Top 10 Easy Gardening Plants

Tired of flowers that won't bloom or can't stand a dry spell? Try one or all of these picks for easy gardening!

As gardeners, we are constantly faced with challenges: plants that won’t bloom, flowers that die after a late-spring frost, droughts that wipe out entire beds. Gardening definitely has its fair share of difficulties, so every once in a while it’s nice to do some easy gardening that requires minimal maintenance. For the most part, these top picks are hardy, trouble-free and suitable for nearly any North American backyard.

PerennialResource.com
Bee Balm

Bee Balm

Monarda, Zones 3 to 9

This flower’s unusual shape makes it a standout. Shades of purple, red, pink and white not only add brilliant color to the garden, but also attract butterflies and hummingbirds. For extra ease, choose
mildew-resistant Marshall’s Delight or Jacob Cline.

RDA-GID
California Poppy

California Poppy

Eschscholzia californica, annual

Sweeping across the arid foothills and valleys west of the Sierra Nevada, a sea of golden-orange California poppies lights up the landscape each spring. The delicate, nodding blooms are ideal in rock and cottage gardens, rather than in formal flower beds. Just be ready to do some deadheading to limit reseeding opportunities.

Future Plants
Coral Bells

Coral Bells

Heuchera, Zones 3 to 9

Coral bells’ tall, airy flower spikes rise elegantly above mounds of evergreen foliage that comes in a rainbow of colors. This plant works especially well in borders and containers, thriving in sun or shade. In addition to classic shades, coral bells’ foliage come in some unusual colors, such as black, silver, amber and even bronze.

Impatiens

Impatiens

Impatiens, annual in most zones

Reliable impatiens are shade-garden favorites throughout North America, and quickly grow to fill in bare areas with undulating mounds of color. Once planted, impatiens need very little care. Plants bloom from spring to first frost and, unlike some other annuals, require no deadheading.

RDA-GID
Lamb’s Ear

Lamb’s Ear

Stachys byzantina, Zones 4 to 8

Easily recognized by its woolly silvery-gray foliage, lambs’ ears is a trusty bedding plant and ground cover that also makes a wonderful companion plant. Standing about 18 inches tall, lambs’ ears thrives in full sun to partial shade. You can’t go wrong with its long growing season: early summer to frost.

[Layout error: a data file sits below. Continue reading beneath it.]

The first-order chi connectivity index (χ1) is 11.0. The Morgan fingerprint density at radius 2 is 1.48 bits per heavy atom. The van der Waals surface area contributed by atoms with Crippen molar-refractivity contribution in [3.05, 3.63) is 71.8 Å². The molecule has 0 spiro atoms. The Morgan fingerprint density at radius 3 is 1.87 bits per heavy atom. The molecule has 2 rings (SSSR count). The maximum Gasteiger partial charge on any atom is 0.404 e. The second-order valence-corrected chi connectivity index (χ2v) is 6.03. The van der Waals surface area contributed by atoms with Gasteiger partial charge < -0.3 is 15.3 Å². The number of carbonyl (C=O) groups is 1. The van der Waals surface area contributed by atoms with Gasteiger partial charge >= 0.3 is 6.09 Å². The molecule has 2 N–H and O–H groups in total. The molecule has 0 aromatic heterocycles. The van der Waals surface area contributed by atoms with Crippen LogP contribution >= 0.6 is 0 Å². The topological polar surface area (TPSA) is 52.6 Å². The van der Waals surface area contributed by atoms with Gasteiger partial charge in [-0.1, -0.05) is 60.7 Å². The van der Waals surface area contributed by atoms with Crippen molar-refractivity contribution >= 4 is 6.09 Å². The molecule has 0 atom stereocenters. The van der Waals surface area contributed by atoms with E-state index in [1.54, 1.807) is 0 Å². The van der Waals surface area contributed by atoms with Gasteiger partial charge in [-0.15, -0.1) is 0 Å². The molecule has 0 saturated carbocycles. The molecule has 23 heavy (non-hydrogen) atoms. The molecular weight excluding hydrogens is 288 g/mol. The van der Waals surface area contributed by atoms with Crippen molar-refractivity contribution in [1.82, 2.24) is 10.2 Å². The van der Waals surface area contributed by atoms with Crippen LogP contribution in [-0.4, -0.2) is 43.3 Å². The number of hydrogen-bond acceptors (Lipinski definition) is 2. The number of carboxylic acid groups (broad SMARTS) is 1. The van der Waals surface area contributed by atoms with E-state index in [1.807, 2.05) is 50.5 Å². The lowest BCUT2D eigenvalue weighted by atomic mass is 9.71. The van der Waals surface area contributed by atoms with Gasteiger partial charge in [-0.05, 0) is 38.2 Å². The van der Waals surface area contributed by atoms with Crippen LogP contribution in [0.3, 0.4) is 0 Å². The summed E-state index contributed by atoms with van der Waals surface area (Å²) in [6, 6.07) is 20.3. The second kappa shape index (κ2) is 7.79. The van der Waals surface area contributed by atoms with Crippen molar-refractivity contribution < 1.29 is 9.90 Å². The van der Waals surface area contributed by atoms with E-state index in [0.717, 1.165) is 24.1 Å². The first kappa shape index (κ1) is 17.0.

W. Atlee Burpee & Co.
Nasturtium

Nasturtium

Tropaeolum • annual

This cheerful flower thrives on neglect. Once it’s established, the nasturtium performs best when left alone, providing vivid color from spring through frost. Some types have compact, mounded growing habits, while others are good climbers. This flower also makes a zesty addition to a green salad.

Ball Horticultural Company
Pansy

Pansy

Viola x wittrockiana, Zones 4 to 8

This colorful flower is best known for the whiskered “faces” that mark many of the blooms. The majority of pansy varieties are annuals, though some live longer. Most perform best in cooler weather, so in many warm climates, some cultivars are used as delightful winter annuals.

PerennialResource.com
Peony

Peony

Paeonia, Zones 3 to 9

A peony’s fresh, heady scent simply can’t be beat. In late spring, bushy plants burst with lush, showy purple, white, red, yellow and pink blooms that make this flower a favorite choice to use in colorful beds and bouquets.

PerennialResource.com
Siberian Iris

Siberian Iris

Iris sibirica, Zones 3 to 9

An easy-care garden staple, Siberian iris produces white or jewel-toned flowers that can be planted in formal flower beds or naturalized for a more rustic look. Just be sure to plant it in moist soil.

W. Atlee Burpee & Co.
Sunflower

Sunflower

Helianthus annuus, annual

There’s something about a sunflower’s bright face that makes you feel good. And when it comes to kids, there are few plants that draw more “oohs” and “aahs” than these towering blooms, which can soar up
to 15 feet! The centers are composed of tiny, nectar-producing flower clusters that attract butterflies and hummingbirds. Flowers range from red to yellow to white.

Jill Staake
Jill lives in Tampa, Florida, and writes about gardening, butterflies, outdoor projects and birding. When she's not gardening, you'll find her reading, traveling and happily digging her toes into the sand on the beach.